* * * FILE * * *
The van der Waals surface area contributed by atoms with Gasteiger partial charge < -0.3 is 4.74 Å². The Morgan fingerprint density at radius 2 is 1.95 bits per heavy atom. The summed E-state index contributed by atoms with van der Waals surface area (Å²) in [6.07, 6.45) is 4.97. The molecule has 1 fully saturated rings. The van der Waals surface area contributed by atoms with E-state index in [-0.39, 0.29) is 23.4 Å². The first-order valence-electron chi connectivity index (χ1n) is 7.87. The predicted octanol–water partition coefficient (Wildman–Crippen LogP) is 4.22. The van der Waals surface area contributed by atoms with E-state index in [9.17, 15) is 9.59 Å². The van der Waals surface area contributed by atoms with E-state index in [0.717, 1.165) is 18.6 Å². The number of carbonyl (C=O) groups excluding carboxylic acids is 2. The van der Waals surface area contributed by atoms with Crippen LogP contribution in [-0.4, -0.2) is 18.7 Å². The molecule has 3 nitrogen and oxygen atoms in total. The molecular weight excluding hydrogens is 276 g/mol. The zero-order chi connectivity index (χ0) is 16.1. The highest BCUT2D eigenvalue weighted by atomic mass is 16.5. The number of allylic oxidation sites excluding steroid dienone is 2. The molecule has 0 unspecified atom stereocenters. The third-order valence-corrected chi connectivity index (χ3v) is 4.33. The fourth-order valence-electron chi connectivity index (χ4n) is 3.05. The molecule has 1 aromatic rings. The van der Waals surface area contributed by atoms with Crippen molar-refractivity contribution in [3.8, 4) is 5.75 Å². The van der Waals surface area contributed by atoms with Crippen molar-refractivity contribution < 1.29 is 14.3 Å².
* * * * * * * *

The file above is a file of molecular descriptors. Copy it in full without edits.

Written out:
The van der Waals surface area contributed by atoms with Gasteiger partial charge < -0.3 is 4.74 Å². The Morgan fingerprint density at radius 2 is 1.95 bits per heavy atom. The summed E-state index contributed by atoms with van der Waals surface area (Å²) in [6.07, 6.45) is 4.97. The molecule has 1 fully saturated rings. The van der Waals surface area contributed by atoms with E-state index in [-0.39, 0.29) is 23.4 Å². The first-order valence-electron chi connectivity index (χ1n) is 7.87. The predicted octanol–water partition coefficient (Wildman–Crippen LogP) is 4.22. The van der Waals surface area contributed by atoms with E-state index in [9.17, 15) is 9.59 Å². The van der Waals surface area contributed by atoms with E-state index in [0.717, 1.165) is 18.6 Å². The number of carbonyl (C=O) groups excluding carboxylic acids is 2. The van der Waals surface area contributed by atoms with Crippen LogP contribution in [-0.4, -0.2) is 18.7 Å². The molecule has 3 nitrogen and oxygen atoms in total. The molecular weight excluding hydrogens is 276 g/mol. The zero-order chi connectivity index (χ0) is 16.1. The highest BCUT2D eigenvalue weighted by atomic mass is 16.5. The number of allylic oxidation sites excluding steroid dienone is 2. The molecule has 0 unspecified atom stereocenters. The third-order valence-corrected chi connectivity index (χ3v) is 4.33. The fourth-order valence-electron chi connectivity index (χ4n) is 3.05. The molecule has 1 aromatic rings. The van der Waals surface area contributed by atoms with Crippen molar-refractivity contribution in [3.8, 4) is 5.75 Å². The van der Waals surface area contributed by atoms with Crippen molar-refractivity contribution < 1.29 is 14.3 Å².